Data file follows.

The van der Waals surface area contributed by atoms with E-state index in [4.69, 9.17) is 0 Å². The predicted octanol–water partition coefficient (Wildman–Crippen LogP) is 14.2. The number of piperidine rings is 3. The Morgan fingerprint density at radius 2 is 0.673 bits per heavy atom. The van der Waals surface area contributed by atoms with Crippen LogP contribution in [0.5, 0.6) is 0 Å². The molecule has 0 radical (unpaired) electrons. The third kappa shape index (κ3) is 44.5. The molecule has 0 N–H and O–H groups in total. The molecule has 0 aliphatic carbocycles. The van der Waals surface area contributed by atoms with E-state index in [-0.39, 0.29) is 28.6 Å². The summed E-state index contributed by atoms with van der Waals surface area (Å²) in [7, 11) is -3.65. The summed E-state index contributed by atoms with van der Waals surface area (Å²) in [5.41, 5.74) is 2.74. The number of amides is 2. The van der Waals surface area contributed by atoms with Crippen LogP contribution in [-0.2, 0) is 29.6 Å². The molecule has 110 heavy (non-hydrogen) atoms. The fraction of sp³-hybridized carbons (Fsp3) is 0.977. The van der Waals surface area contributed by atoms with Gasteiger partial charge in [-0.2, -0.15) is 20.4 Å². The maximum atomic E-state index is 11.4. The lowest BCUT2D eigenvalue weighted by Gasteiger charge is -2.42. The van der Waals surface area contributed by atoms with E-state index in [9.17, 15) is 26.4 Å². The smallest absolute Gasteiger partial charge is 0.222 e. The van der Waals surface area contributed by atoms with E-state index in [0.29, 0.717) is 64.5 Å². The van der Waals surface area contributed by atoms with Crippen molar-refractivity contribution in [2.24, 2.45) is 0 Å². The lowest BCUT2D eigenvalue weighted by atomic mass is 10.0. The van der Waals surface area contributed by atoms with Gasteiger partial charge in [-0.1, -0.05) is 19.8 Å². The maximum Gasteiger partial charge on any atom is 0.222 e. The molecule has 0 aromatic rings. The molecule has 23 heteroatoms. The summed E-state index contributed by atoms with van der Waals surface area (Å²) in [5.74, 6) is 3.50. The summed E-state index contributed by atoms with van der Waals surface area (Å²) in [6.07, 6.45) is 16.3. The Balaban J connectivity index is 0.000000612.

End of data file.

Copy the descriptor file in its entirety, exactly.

The van der Waals surface area contributed by atoms with E-state index in [4.69, 9.17) is 0 Å². The predicted octanol–water partition coefficient (Wildman–Crippen LogP) is 14.2. The number of piperidine rings is 3. The Morgan fingerprint density at radius 2 is 0.673 bits per heavy atom. The van der Waals surface area contributed by atoms with Crippen LogP contribution in [0.5, 0.6) is 0 Å². The molecule has 0 radical (unpaired) electrons. The third kappa shape index (κ3) is 44.5. The molecule has 0 N–H and O–H groups in total. The molecule has 0 aliphatic carbocycles. The van der Waals surface area contributed by atoms with E-state index in [-0.39, 0.29) is 28.6 Å². The summed E-state index contributed by atoms with van der Waals surface area (Å²) in [7, 11) is -3.65. The summed E-state index contributed by atoms with van der Waals surface area (Å²) in [5.41, 5.74) is 2.74. The number of amides is 2. The van der Waals surface area contributed by atoms with Crippen LogP contribution in [-0.2, 0) is 29.6 Å². The molecule has 110 heavy (non-hydrogen) atoms. The fraction of sp³-hybridized carbons (Fsp3) is 0.977. The van der Waals surface area contributed by atoms with Gasteiger partial charge in [-0.2, -0.15) is 20.4 Å². The maximum atomic E-state index is 11.4. The lowest BCUT2D eigenvalue weighted by Gasteiger charge is -2.42. The van der Waals surface area contributed by atoms with E-state index in [9.17, 15) is 26.4 Å². The smallest absolute Gasteiger partial charge is 0.222 e. The van der Waals surface area contributed by atoms with E-state index in [0.29, 0.717) is 64.5 Å². The van der Waals surface area contributed by atoms with Crippen molar-refractivity contribution in [2.24, 2.45) is 0 Å². The lowest BCUT2D eigenvalue weighted by atomic mass is 10.0. The van der Waals surface area contributed by atoms with Gasteiger partial charge in [-0.1, -0.05) is 19.8 Å². The maximum Gasteiger partial charge on any atom is 0.222 e. The molecule has 0 aromatic rings. The molecule has 23 heteroatoms. The summed E-state index contributed by atoms with van der Waals surface area (Å²) in [5.74, 6) is 3.50. The summed E-state index contributed by atoms with van der Waals surface area (Å²) in [6.07, 6.45) is 16.3. The Balaban J connectivity index is 0.000000612.